Family : Rubiaceae
Text © Pietro Puccio
English translation by Mario Beltramini
The Pentas lanceolata (Forssk.) Deflers (1889) is native to Tropical Africa (Burundi, Rwanda, Zaire, Djibouti, Ethiopia, Kenya, Tanzania, Uganda, Mozambique), Comoros, Arabian Peninsula (Saudi Arabia, Yemen).
The name of the genus comes from the Greek “pénte”= five, with reference to the five petals of the flower; the name of the species from the Latin word “lanceola” = lance-shaped, with reference to the shape of its leaves.
Common names: “Egyptian star cluster”, “star cluster”, “star flower” (English); “bouquet d’étoiles” (French); “Sternblume” (German); “penta” (Spanish); “estrela-do-Egito”, “show-de-estrelas”, “cacho-de-estrelas”, “silena” (Portuguese).
Herbaceous perennial plant, tall up to 1,5 m, it shows ovate to lanceolate leaves, pubescent, 8-14 cm long, dark green and with evident veins. The star shaped flowers, with a diameter of 10-15 mm, are united in thick terminal corymbs, usually of pink, mauve or white colours, which are produced, in warm climates, all the year round almost continuously. The fruits are 4-5 mm long capsules. It reproduces by cutting with bottom heat, and by seed, in which case the colour of the flowers can differ from the one of the mother plant; the seeds are to be placed on the surface of the soil at a temperature not lower than 20°C and germinate in 1-2 weeks.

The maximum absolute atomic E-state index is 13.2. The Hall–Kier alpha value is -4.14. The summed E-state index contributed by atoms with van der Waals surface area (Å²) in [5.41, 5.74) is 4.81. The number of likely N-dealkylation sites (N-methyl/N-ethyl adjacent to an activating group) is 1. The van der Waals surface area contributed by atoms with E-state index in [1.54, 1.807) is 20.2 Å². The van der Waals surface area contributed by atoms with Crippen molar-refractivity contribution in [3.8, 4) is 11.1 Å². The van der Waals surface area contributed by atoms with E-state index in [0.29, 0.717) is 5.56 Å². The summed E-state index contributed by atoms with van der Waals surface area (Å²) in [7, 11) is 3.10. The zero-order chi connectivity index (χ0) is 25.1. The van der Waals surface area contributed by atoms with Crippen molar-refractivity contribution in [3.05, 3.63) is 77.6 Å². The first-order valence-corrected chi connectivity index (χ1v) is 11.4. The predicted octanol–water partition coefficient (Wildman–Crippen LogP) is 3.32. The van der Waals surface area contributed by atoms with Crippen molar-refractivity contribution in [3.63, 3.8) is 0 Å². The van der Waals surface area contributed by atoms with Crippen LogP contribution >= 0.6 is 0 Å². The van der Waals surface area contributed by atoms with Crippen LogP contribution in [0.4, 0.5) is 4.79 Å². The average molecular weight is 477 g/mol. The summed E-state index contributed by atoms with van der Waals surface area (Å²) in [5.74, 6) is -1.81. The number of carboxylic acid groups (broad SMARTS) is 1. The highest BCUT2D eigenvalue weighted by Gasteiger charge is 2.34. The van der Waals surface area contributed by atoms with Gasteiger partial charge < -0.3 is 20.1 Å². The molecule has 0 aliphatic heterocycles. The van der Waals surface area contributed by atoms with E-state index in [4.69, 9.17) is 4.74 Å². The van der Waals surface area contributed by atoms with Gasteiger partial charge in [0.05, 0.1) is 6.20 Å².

Plant of great ornamental value, to be cultivated preferably in full sun, or light shade, in the tropical and subtropical areas, elsewhere it can be cultivated as an annual, seen its growing speed, or in pot in order to keep it protected in a sheltered location when the temperature drops, roughly, under the 10°C.
It prefers fertile sub-acid, draining, soils, which are to be maintained humid.
Synonyms: Ophiorrhiza lanceolata Forssk. (1775); Manettia lanceolata (Forssk.) Vahl (1790); Mussaenda aegyptiaca Poir. (1797); Neurocarpaea lanceolata (Forssk.) R.Br. (1814); Mussaenda lanceolata (Forssk.) Spreng. (1824); Mussaenda luteola Delile in F.Cailliaud (1827); Pseudomussaenda lanceolata (Forssk.) Wernham, (1916).
The photographic file of Giuseppe Mazza